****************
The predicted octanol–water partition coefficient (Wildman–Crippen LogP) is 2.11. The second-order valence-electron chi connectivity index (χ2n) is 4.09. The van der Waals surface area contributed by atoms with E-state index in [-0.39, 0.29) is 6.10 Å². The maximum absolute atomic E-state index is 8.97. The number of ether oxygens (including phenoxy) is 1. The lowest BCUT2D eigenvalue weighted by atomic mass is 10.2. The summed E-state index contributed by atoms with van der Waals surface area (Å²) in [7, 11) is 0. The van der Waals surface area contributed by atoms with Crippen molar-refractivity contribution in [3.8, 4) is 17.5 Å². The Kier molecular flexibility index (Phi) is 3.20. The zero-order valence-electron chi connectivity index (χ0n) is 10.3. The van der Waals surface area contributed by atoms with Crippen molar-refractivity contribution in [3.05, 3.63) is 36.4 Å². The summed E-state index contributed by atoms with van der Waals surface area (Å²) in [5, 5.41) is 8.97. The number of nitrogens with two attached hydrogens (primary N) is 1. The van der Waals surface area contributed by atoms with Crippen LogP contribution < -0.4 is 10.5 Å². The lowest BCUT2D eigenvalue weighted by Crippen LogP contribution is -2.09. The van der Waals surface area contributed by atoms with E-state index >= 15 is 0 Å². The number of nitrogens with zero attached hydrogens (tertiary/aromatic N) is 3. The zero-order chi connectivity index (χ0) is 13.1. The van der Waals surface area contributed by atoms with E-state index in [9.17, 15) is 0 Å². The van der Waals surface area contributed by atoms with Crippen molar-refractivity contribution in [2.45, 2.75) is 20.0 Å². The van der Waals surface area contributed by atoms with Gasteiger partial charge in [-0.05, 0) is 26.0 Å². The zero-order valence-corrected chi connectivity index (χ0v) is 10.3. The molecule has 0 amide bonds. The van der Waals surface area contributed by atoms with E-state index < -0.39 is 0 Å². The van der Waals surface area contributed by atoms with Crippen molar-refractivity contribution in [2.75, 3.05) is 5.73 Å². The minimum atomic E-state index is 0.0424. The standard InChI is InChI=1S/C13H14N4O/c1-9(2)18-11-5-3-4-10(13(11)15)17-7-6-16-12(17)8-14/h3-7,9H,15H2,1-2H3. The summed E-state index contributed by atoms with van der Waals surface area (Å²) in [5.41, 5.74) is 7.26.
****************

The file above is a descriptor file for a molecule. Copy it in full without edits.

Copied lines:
The predicted octanol–water partition coefficient (Wildman–Crippen LogP) is 2.11. The second-order valence-electron chi connectivity index (χ2n) is 4.09. The van der Waals surface area contributed by atoms with E-state index in [-0.39, 0.29) is 6.10 Å². The maximum absolute atomic E-state index is 8.97. The number of ether oxygens (including phenoxy) is 1. The lowest BCUT2D eigenvalue weighted by atomic mass is 10.2. The summed E-state index contributed by atoms with van der Waals surface area (Å²) in [7, 11) is 0. The van der Waals surface area contributed by atoms with Crippen molar-refractivity contribution in [3.8, 4) is 17.5 Å². The Kier molecular flexibility index (Phi) is 3.20. The zero-order valence-electron chi connectivity index (χ0n) is 10.3. The van der Waals surface area contributed by atoms with Crippen molar-refractivity contribution in [3.05, 3.63) is 36.4 Å². The summed E-state index contributed by atoms with van der Waals surface area (Å²) in [5, 5.41) is 8.97. The number of nitrogens with two attached hydrogens (primary N) is 1. The van der Waals surface area contributed by atoms with Crippen LogP contribution < -0.4 is 10.5 Å². The lowest BCUT2D eigenvalue weighted by Crippen LogP contribution is -2.09. The van der Waals surface area contributed by atoms with E-state index >= 15 is 0 Å². The number of nitrogens with zero attached hydrogens (tertiary/aromatic N) is 3. The zero-order chi connectivity index (χ0) is 13.1. The van der Waals surface area contributed by atoms with E-state index in [9.17, 15) is 0 Å². The van der Waals surface area contributed by atoms with Crippen molar-refractivity contribution in [2.45, 2.75) is 20.0 Å². The van der Waals surface area contributed by atoms with Gasteiger partial charge in [-0.05, 0) is 26.0 Å². The zero-order valence-corrected chi connectivity index (χ0v) is 10.3. The molecule has 0 amide bonds. The van der Waals surface area contributed by atoms with E-state index < -0.39 is 0 Å². The van der Waals surface area contributed by atoms with Crippen molar-refractivity contribution in [2.75, 3.05) is 5.73 Å². The minimum atomic E-state index is 0.0424. The standard InChI is InChI=1S/C13H14N4O/c1-9(2)18-11-5-3-4-10(13(11)15)17-7-6-16-12(17)8-14/h3-7,9H,15H2,1-2H3. The summed E-state index contributed by atoms with van der Waals surface area (Å²) in [5.41, 5.74) is 7.26.